As I may have mentioned before, I have always loved puzzles—jigsaws, cryptoquotes, double crostics, the New York Times’ diagramless, and even Sudoku in the last year.
As a child, I would knot up my shoelaces for the pleasure of unknotting them and if you handed me several yards of tangled twine, I could be happily absorbed for hours. When friends began to knit or crochet, I was the go-to for getting the knots out of threads or yarns. In school, diagramming complex-compound sentences was like unknotting language.
Then came high school and algebra. Kids today begin algebra in 7th and 8th grades. In our country school, we didn’t get it till 9th. I had always been pretty good at arithmetic, especially long division, and I loved the way the numbers fell in orderly patterns in the multiplications charts, but that first week of algebra was a nightmare.
Our teacher was also the boys’ basketball coach and math was not his first love. With no explanation at all, he had us open our books to the first page of simple problems and began going down the row: “If 2x equals 10, what is x?”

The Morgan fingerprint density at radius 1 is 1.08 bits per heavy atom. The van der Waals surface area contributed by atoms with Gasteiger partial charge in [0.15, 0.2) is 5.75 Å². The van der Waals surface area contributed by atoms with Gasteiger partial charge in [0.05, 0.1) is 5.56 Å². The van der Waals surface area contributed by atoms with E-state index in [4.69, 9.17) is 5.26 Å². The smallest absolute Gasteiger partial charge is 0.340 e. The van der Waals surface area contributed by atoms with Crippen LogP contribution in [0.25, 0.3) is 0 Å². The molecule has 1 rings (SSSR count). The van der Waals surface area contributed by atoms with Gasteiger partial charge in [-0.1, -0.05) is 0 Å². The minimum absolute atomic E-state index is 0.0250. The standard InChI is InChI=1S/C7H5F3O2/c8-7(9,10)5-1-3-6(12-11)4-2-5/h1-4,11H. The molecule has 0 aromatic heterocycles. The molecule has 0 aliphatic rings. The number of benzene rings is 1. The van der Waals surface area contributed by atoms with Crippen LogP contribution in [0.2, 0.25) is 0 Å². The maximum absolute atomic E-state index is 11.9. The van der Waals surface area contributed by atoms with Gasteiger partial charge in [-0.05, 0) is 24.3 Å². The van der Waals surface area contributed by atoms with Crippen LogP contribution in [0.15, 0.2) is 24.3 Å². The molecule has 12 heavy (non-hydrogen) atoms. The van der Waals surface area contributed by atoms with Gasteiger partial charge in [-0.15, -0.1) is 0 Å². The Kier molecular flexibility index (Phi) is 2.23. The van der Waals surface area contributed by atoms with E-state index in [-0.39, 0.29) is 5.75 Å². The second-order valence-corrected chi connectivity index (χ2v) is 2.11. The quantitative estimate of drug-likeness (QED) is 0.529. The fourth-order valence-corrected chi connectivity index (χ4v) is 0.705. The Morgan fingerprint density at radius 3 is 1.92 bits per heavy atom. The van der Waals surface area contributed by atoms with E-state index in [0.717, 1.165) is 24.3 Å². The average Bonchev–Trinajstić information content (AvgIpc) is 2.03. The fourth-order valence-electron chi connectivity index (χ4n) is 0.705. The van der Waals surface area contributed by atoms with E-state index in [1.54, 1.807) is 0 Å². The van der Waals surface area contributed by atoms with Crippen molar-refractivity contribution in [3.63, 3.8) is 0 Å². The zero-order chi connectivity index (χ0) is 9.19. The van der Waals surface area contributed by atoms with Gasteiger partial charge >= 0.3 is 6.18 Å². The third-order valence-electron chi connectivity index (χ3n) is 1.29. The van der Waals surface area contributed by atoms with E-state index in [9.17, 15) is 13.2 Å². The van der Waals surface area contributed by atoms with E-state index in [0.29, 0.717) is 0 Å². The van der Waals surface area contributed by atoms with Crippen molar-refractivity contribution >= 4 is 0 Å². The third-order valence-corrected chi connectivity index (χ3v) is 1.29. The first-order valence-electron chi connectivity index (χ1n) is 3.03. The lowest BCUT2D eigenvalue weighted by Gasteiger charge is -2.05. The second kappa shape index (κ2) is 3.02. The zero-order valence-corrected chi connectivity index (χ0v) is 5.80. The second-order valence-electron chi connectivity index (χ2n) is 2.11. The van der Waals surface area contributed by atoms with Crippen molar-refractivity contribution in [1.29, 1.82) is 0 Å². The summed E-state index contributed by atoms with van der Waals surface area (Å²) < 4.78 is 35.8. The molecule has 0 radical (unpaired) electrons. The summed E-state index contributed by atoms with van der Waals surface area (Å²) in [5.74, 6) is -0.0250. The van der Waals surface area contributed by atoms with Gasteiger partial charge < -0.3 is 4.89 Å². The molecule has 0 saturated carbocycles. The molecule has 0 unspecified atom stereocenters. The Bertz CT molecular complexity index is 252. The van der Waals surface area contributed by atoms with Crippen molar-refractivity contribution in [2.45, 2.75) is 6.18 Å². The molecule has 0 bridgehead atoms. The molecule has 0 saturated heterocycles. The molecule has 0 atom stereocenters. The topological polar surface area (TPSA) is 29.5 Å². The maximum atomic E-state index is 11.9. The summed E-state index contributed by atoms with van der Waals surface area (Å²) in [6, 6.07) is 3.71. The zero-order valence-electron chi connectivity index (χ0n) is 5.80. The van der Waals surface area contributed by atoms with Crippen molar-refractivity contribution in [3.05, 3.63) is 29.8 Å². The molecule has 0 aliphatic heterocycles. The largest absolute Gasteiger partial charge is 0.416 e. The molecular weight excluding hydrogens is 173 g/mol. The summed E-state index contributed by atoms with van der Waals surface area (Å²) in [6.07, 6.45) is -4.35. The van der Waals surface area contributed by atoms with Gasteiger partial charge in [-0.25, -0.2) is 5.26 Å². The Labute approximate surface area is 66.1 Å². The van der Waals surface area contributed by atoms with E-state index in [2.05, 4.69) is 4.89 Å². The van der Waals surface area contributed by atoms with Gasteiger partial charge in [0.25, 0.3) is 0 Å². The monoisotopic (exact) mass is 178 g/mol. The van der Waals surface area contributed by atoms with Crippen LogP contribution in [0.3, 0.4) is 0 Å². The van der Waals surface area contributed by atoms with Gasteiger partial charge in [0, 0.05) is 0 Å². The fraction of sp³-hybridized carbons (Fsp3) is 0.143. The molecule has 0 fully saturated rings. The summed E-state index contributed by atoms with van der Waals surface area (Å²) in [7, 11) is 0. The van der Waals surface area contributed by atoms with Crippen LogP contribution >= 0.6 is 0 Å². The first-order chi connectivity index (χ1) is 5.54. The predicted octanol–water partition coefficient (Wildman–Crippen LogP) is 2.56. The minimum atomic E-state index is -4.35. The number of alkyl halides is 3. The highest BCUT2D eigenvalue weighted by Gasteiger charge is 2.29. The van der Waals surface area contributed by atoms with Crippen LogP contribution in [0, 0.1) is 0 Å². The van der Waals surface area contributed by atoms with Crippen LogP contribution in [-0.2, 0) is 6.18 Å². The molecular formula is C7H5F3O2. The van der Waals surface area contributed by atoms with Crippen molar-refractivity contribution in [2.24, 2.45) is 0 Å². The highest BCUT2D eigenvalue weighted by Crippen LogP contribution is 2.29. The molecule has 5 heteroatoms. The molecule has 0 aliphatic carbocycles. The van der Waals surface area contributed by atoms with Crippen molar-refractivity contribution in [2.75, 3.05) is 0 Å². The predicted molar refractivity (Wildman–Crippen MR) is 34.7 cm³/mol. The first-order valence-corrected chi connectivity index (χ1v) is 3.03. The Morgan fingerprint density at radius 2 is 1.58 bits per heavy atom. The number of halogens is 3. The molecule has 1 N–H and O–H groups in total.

“If 3c = 12, c = ?” and “2a – 7 = 3, therefore a = ?”
I didn’t have a clue.
Our class included several sophomores who had flunked Algebra I and were taking it over again, so they seemed to know all the answers. I was a straight A student, yet I didn't have the foggiest idea what was going on. It was a frustrating and humbling few days of stumbling around in a fog. How could those “dumb” kids mysteriously rattle off the correct answers? How had they managed to memorize what all those letters stood for?
On the third or fourth day, the teacher casually mentioned that x (and therefore y and c and every other letter of the stupid alphabet) weren't fixed quanties but were variables. It was like the rising of the sun. How logical! What a thing of beauty was a quadratic equation! What fun to prove the Pythagorean Theorem!
Sometimes I think I became a mystery writer because my brain is hardwired to solve complex puzzles. For the past week or so though, I’ve been feeling like that long-ago freshman. Day before yesterday, however, I finally worked out the main knots in my plot and solved for x. The rest of the plot seems to be falling into logical place. It’ll be another few days before I’m sure, but for now I’m as happy as when I learned that x was a variable.
In the meantime, pass me that bag of tangled electronic power cords!